Quantum Computing

illustration showing how multiple qubits might be controlled using the new process

Discovery of previously unknown effect makes compact, ultra-fast control of spin qubits possible.

Andrea Morello stands in front of a transparent blackboard to explain Maxwell's Demon

UNSW Sydney research demonstrates a 20x improvement in resetting a quantum bit to its ‘0’ state, using a modern version of the ‘Maxwell’s demon’.

An artist's impression of a silicon chip among lights and colours

UNSW engineers have substantially extended the time that their quantum computing processors can hold information by more than 100 times compared to previous results.

lead researcher michelle simmons

Quantum computing hardware specialists at UNSW have built a quantum processor in silicon to simulate an organic molecule with astounding precision.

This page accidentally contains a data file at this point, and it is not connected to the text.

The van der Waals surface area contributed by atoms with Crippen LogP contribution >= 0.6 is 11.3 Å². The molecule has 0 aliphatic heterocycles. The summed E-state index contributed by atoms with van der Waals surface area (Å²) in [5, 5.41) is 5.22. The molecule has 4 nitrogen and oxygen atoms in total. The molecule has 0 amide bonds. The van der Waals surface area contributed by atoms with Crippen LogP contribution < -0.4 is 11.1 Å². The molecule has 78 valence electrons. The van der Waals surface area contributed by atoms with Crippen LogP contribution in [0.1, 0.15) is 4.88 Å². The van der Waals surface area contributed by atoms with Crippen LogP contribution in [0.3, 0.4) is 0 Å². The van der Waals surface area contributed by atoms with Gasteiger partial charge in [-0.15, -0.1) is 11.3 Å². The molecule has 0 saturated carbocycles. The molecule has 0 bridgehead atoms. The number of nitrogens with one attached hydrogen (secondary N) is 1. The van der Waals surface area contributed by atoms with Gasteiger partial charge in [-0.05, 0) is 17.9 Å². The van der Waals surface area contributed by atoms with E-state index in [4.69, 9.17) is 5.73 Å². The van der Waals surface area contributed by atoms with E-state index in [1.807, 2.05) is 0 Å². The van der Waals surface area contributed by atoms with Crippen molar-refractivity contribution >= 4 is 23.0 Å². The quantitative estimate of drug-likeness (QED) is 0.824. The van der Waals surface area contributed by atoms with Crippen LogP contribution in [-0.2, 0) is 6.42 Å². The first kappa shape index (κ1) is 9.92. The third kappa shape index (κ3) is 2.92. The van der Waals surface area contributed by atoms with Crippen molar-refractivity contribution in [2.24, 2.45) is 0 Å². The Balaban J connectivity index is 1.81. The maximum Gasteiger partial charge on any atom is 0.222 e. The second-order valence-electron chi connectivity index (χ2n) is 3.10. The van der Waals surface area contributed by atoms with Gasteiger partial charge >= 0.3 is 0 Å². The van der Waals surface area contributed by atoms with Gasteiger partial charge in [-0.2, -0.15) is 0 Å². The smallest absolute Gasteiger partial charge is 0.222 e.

Asaad Serwan, Andrea Morello and Mateusz Mądzik among their quantum computing equipment

UNSW Sydney-led research paves the way for large silicon-based quantum processors for real-world manufacturing and application.

Asaad Serwan, Andrea Morello and Mateusz Mądzik among their quantum computing equipment

UNSW Sydney-led research paves the way for large silicon-based quantum processors for real-world manufacturing and application.

Professor Morello in laboratory

A UNSW quantum engineer has been awarded for his exemplary contribution to public engagement in physics. 

Physics AIP Awards

UNSW researchers have won medals from the Australian Institute of Physics, including for excellence in research.

Michelle Simmons

The internationally renowned UNSW Scientia Professor is recognised for creating the field of atomic electronics.

Dr Jarryd Pla and Prof. Andrew Dzurak look from behind a transparent screen showing mathematical workings

A decades-old problem about how to reliably control millions of qubits in a silicon quantum computer chip has now been solved.

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